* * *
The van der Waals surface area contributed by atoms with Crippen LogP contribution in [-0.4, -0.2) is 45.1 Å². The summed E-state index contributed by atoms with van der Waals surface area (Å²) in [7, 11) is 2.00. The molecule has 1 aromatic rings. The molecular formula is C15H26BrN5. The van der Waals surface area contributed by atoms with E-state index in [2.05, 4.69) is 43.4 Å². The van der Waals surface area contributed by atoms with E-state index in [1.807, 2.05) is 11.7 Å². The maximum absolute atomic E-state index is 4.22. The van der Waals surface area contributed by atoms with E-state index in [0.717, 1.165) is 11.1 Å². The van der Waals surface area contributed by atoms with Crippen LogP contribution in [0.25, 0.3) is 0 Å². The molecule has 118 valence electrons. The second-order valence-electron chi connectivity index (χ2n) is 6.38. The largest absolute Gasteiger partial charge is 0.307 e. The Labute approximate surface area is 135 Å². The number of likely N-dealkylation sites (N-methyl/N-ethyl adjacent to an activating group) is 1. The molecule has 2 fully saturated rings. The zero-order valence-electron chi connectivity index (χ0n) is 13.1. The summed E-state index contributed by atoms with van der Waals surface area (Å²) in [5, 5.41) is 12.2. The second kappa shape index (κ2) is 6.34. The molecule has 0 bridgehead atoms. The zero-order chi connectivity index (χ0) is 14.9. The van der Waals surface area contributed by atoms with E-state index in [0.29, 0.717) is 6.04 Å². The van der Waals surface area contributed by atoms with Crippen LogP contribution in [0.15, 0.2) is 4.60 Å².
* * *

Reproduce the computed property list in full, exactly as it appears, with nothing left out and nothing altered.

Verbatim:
The van der Waals surface area contributed by atoms with Crippen LogP contribution in [-0.4, -0.2) is 45.1 Å². The summed E-state index contributed by atoms with van der Waals surface area (Å²) in [7, 11) is 2.00. The molecule has 1 aromatic rings. The molecular formula is C15H26BrN5. The van der Waals surface area contributed by atoms with E-state index in [2.05, 4.69) is 43.4 Å². The van der Waals surface area contributed by atoms with E-state index in [1.807, 2.05) is 11.7 Å². The maximum absolute atomic E-state index is 4.22. The van der Waals surface area contributed by atoms with E-state index in [0.717, 1.165) is 11.1 Å². The van der Waals surface area contributed by atoms with Crippen LogP contribution in [0.25, 0.3) is 0 Å². The molecule has 118 valence electrons. The second-order valence-electron chi connectivity index (χ2n) is 6.38. The largest absolute Gasteiger partial charge is 0.307 e. The Labute approximate surface area is 135 Å². The number of likely N-dealkylation sites (N-methyl/N-ethyl adjacent to an activating group) is 1. The molecule has 2 fully saturated rings. The zero-order valence-electron chi connectivity index (χ0n) is 13.1. The summed E-state index contributed by atoms with van der Waals surface area (Å²) in [5, 5.41) is 12.2. The second kappa shape index (κ2) is 6.34. The molecule has 0 bridgehead atoms. The zero-order chi connectivity index (χ0) is 14.9. The van der Waals surface area contributed by atoms with E-state index in [0.29, 0.717) is 6.04 Å². The van der Waals surface area contributed by atoms with Crippen LogP contribution in [0.15, 0.2) is 4.60 Å².